Experts have warned your eyes are ten times more at risk of sunburn than your skin.
Few people realise the danger of the sun’s invisible UV rays for our eyes, but new research by the Australian Skin Cancer Foundation has revealed the risks – even during colder months.
Now scientists are urging people to protect their eyes when outdoors even on cloudy days, as UV radiation is present all the time and could lead to photokeratitis – a painful temporary eye condition caused by overexposure to UV rays.
Photokeratitis, likened to sunburn of the eyes, is also referred to as ‘snow blindness’ as it commonly affects skiers and snowboarders. The condition causes inflammation of the cornea which can lead to colour changes in vision, blurry vision, headaches and a gritty sensation in the eyes. The longer you’re exposed to UV rays, the worse the symptoms will feel.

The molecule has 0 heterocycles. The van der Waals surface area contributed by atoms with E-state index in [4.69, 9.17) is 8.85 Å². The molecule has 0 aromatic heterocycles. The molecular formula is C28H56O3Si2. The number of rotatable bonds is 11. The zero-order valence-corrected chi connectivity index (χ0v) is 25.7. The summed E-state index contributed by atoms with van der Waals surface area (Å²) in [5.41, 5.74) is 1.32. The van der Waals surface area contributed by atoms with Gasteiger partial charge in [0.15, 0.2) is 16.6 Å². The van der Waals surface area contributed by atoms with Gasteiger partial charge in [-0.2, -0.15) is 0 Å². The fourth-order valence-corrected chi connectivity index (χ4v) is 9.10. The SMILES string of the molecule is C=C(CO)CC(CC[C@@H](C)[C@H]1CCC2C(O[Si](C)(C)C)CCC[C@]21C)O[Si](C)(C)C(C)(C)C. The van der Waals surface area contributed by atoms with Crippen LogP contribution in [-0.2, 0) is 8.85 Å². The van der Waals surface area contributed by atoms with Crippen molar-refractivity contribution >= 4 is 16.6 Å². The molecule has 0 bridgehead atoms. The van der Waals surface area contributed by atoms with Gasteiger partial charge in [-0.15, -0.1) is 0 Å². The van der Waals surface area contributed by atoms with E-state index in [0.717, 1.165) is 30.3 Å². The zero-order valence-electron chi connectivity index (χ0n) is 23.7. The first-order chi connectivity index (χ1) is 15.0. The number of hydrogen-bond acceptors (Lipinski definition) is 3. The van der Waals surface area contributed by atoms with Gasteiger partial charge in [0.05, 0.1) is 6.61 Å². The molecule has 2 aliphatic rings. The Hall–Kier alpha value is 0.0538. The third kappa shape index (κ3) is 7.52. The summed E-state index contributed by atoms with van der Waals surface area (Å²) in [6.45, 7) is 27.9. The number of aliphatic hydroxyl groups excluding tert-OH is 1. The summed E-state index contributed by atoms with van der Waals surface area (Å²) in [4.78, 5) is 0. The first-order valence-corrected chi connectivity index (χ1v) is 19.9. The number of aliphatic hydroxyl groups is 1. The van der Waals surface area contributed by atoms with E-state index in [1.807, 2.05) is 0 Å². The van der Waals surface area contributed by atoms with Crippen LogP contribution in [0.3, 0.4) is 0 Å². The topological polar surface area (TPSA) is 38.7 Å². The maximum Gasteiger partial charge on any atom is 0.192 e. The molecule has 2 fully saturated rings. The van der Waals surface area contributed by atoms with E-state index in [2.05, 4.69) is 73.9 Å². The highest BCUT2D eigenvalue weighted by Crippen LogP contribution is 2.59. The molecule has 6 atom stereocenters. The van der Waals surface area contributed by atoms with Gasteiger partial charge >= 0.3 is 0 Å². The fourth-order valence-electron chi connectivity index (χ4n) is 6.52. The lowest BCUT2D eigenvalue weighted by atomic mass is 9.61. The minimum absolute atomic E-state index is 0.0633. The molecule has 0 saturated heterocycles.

UV damage is also believed to speed up the development of cataracts – which may require surgery - and possibly age-related macular degeneration.
There are several ways to protect the eyes from the sun’s harmful rays.
First, invest in a pair of sunglasses with UV protection. Experts advise people to wear sunglasses outside until it gets dark, particularly when the sun is low in the summer sky.
Also encourage children to get used to wearing sunglasses from an early age, as it has been estimated that 80 per cent of a person’s lifetime UV exposure happens before they become an adult.
Add an extra layer of protection by wearing a hat to ensure your eyes and delicate eyelids remain in the shade. Wide-brimmed hats offer the best coverage to prevent sunlight reaching your eyes.
Finally, book regular optician’s appointments to ensure any problems are spotted early.